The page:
For 10 years Comcast's Internet Essentials program has connected more than 10 million people to the Internet at home — most for the first time. This particular donation is a part of Project UP, Comcast’s comprehensive initiative to advance digital equity.

“Ten years is a remarkable milestone, signifying an extraordinary amount of work and collaboration with our incredible community partners across Houston,” says Toni Beck, vice president of external affairs at Comcast Houston, in the release.

“Together, we have connected hundreds of thousands of people to the power of the Internet at home, and to the endless opportunity, education, growth, and discovery it provides," she continues. "Our work is not done, and we are excited to partner with SERJobs to ensure the next generation of leaders in Houston are equipped with the technical training they need to succeed in an increasingly digital world.”

It's not the first time the tech company has supported Houston's low-income families. This summer, Comcast's Internet Essentials program and Region 4 Education Service Center partnered with the Texas Education Agency's Connect Texas Program to make sure Texas students have access to internet services.

Additionally, Comcast set up an internet voucher program with the City of Houston last December, and earlier this year, the company announced 50 Houston-area community centers will have free Wi-Fi connections for three years. Earlier this year, the company also dedicated $1 million to small businesses struggling due to the pandemic that are owned by Black, Indigenous, and People of Color.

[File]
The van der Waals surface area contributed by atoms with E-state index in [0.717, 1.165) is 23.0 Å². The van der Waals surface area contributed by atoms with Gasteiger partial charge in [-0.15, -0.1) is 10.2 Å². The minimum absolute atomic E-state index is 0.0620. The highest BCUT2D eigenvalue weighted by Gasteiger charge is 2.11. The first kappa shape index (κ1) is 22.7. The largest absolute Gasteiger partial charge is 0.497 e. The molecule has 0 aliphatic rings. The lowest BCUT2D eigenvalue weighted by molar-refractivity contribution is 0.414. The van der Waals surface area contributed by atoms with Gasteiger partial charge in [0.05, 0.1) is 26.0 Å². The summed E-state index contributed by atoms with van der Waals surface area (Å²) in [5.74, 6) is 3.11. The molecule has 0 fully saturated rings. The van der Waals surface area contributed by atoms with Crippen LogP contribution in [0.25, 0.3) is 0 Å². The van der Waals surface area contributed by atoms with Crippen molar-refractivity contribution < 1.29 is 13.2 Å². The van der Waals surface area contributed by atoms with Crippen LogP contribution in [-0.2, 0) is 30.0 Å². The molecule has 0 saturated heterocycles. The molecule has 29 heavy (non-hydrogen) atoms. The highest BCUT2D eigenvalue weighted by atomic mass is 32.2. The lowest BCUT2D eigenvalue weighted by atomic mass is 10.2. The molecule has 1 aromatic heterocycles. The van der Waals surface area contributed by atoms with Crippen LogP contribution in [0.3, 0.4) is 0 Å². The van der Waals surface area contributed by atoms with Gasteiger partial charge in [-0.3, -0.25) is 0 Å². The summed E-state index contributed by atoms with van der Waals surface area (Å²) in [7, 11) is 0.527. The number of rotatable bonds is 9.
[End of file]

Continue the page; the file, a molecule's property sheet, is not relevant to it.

President Joe Biden appoints Houston green space guru to lofty national post

new gig

Aprominent and nationally acclaimed Houston parks presence has just received a hefty national appointment. President Joe Biden has named Beth White, Houston Parks Board president and CEO, the chair of the National Capital Planning Commission (NCPC), the organization announced.

The NCPC, established by Congress in 1924, is the federal government’s central planning agency for the National Capital Region. The commission provides overall guidance related to federal land and buildings in the region. Functions include reviewing the design of federal and local projects, overseeing long-range planning for future development, and monitoring capital investment by federal agencies.

Fittingly, White was initially appointed to NCPC as the at-large presidential commissioner in January 2012, per a press release. She was reappointed for another six-year term in 2016. Most recently, White served as the commission’s vice-chair.

“I’m honored to chair the National Capital Planning Commission and work with my fellow commissioners to build and sustain a livable, resilient capital region and advance the Biden Administration’s critical priorities around sustainability, equity, and innovation,” White said in a statement.

Before joining Houston Parks Board in 2016, White served as the director of the Chicago Region Office of The Trust for Public Land, where she spearheaded development of The 606 public park and was instrumental in establishing Hackmatack Wildlife Refuge.

Renowned in the Windy City, she also was managing director of communications and policy for the Chicago Housing Authority; chief of staff for the Chicago Transit Authority’s Chicago Transit Board; and assistant commissioner for the City of Chicago’s Department of Planning and Development. She was the founding executive director of Friends of the Chicago River, and currently serves on the Advisory Board for Urban Land Institute Houston.

The graduate of Northwestern and Loyola universities most recently received the Houston Business Journal’s 2021 Most Admired CEO award, per her bio.

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This article originally ran on CultureMap.